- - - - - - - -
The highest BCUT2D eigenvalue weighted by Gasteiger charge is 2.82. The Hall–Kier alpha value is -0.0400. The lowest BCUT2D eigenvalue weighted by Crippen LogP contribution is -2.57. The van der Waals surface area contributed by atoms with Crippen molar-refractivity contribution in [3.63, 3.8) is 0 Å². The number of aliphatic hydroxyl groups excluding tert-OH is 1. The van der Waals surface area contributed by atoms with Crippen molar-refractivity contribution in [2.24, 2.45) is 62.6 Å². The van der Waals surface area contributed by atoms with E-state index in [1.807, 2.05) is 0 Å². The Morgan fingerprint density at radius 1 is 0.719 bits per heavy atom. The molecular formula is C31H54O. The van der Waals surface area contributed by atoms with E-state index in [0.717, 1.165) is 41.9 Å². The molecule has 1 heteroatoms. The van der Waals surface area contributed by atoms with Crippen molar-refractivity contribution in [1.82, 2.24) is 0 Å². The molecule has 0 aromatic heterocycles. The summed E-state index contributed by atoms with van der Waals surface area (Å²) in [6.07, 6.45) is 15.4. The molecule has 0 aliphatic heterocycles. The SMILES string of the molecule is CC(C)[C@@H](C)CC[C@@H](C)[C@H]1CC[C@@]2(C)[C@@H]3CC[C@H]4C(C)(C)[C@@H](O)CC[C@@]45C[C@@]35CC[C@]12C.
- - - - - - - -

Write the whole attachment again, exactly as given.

The highest BCUT2D eigenvalue weighted by Gasteiger charge is 2.82. The Hall–Kier alpha value is -0.0400. The lowest BCUT2D eigenvalue weighted by Crippen LogP contribution is -2.57. The van der Waals surface area contributed by atoms with Crippen molar-refractivity contribution in [3.63, 3.8) is 0 Å². The number of aliphatic hydroxyl groups excluding tert-OH is 1. The van der Waals surface area contributed by atoms with Crippen molar-refractivity contribution in [2.24, 2.45) is 62.6 Å². The van der Waals surface area contributed by atoms with E-state index in [1.807, 2.05) is 0 Å². The Morgan fingerprint density at radius 1 is 0.719 bits per heavy atom. The molecular formula is C31H54O. The van der Waals surface area contributed by atoms with E-state index in [0.717, 1.165) is 41.9 Å². The molecule has 1 heteroatoms. The van der Waals surface area contributed by atoms with Crippen molar-refractivity contribution in [1.82, 2.24) is 0 Å². The molecule has 0 aromatic heterocycles. The summed E-state index contributed by atoms with van der Waals surface area (Å²) in [6.07, 6.45) is 15.4. The molecule has 0 aliphatic heterocycles. The SMILES string of the molecule is CC(C)[C@@H](C)CC[C@@H](C)[C@H]1CC[C@@]2(C)[C@@H]3CC[C@H]4C(C)(C)[C@@H](O)CC[C@@]45C[C@@]35CC[C@]12C.